Re: Security TCO
From: Keith W. McCammon (email@example.com)
From: "Keith W. McCammon" <firstname.lastname@example.org> Date: Tue, 8 Apr 2003 14:26:51 -0400
> some of that has changed. Interesting to note that the US Govt. just
> gave the Open BSD group 2 million to do security work. Interesting they
> didn't give the money to Microsoft.
Not trying to start another lame us vs. them thread, but any time you
compare something like Windows to something like OpenBSD, you're talking
apples and oranges.
One the one hand, you have an OS, the primary goal of which is to provide
easy interoperability with a large number of products, with minimal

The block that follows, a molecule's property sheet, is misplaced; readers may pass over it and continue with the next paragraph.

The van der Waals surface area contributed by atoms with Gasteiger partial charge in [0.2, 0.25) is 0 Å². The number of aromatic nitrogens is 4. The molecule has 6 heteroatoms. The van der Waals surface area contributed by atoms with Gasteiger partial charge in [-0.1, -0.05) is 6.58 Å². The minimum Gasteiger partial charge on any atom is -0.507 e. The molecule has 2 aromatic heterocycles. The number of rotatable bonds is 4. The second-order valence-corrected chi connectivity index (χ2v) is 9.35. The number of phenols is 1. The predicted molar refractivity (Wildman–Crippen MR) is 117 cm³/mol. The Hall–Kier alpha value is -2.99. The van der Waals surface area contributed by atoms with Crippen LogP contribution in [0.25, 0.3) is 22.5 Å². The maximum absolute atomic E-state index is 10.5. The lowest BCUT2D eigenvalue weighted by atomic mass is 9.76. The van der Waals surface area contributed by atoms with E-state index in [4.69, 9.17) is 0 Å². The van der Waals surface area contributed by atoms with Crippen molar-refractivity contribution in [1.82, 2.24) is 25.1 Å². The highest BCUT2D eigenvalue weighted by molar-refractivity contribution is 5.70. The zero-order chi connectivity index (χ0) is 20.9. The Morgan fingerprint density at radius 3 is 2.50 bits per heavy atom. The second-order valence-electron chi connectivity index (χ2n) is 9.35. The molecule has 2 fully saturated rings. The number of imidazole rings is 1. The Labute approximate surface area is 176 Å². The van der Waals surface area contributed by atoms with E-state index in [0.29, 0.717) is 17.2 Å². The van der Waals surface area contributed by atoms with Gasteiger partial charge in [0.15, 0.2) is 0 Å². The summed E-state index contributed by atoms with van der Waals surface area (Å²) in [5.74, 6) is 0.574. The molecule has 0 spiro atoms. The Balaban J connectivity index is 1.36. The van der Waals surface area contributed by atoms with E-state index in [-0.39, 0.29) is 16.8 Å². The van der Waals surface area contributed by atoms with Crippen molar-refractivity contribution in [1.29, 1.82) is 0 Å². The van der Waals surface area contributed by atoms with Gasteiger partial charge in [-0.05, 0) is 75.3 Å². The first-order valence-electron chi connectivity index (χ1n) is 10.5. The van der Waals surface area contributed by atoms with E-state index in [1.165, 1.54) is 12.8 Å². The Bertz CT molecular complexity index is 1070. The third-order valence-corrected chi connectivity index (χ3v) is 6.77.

knowledge of how each of those products actually works. On the other hand,
you have an OS, the primary goal of which is to provide rock-solid security
out-of-the-box--interoperability is still important (kind of the *nix
standard), but everything takes a back seat to security.
Having said that, I'm not the least bit surprised to see the money go to
OpenBSD. This is a group that has proven time and time and time again that
they can produce an exceptionally stable and secure product release. As
such, if security is your number one priority, and you're willing to
sacrifice some ease-of-use, then OpenBSD is the very obvious choice. Do I
run OpenBSD on my desktop? No, of course not. But would I run an IDS
sensor/monitor on anything else? There's a very good chance that I would
not (unless I'm in the FreeBSD mood :).
-- Keith W. McCammon